The agricultural attachés’ report said total exports reached $986.8m in fiscal year 2017 – a 15% increase on 2016.
The US-Chile free trade agreement, which started in 2004, increased the value of US exports and market share, they said. The country is currently the fourth largest market for the US in South America and is an area where the US is taking up market share from Brazil and Argentina.
The top products being imported include feed and feed ingredients, animal proteins like poultry, pork and dairy products and beer, they said.
Feed and fodders exports, which consist mainly of corn gluten meal, increased by 20% in value and by 26% in volume reaching $84m, making it the third top agricultural export to Chile.
Venezuela continued to see economic contraction, hyperinflation and a reduction in hard currency for importing feed and grain products, the attachés there said.
The country also had a complicated planting season for some feed crops, although forecast areas of sorghum planted remained at 70,000 hectares with an anticipated production of 70,000 metric tons.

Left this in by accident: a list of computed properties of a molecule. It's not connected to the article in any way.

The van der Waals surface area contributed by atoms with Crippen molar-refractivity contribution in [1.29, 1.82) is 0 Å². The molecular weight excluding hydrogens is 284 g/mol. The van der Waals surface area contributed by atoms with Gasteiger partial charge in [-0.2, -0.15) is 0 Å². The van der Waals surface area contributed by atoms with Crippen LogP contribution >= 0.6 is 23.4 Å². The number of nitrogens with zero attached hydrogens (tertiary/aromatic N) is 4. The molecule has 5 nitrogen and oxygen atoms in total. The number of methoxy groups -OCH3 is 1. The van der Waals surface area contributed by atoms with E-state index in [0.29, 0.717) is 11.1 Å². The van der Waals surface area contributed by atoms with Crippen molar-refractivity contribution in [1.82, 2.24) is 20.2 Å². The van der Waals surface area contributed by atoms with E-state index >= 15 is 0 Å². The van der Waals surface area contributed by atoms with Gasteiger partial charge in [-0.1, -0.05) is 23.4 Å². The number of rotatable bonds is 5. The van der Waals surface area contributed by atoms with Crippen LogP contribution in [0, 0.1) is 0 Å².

Sorghum is used in poultry and swine feed, and sometimes as a forage for cattle, according to a report.
The country is dependent on oil exports but continuing low, global oil prices have led to economic contraction and difficulties importing agricultural inputs and materials, they said.
Many feed manufacturers are producing at less than half capacity.
Corn is the country’s main crop based on planted area, but challenges during the planting season saw hectares unplanted or put to alternative uses, they said. Harvested area has been cut by 360,000 hectares and domestic production was dropped to 850,000 metric tons (MT) for the marketing year (MY) 2017-18.
The amount of corn produced is expected to be less than what is needed for domestic use, which likely will increase reliance on imports, said the attachés. The poultry industry, in particular, has been adapting to smaller volumes of corn imports and dwindling feed inventories.
The overall feed and residual use forecast has been lower to 1.1m metric tons, they said.
“The forecast for corn imports in MY 2017/18 is revised down to 1.4m MT from the USDA official forecast of 1.6m MT,” the attachés said. “Insufficient amounts of foreign exchange are distributed to the feed sector for not only corn and soybean imports, but also critically important feed ingredients, such as minerals.”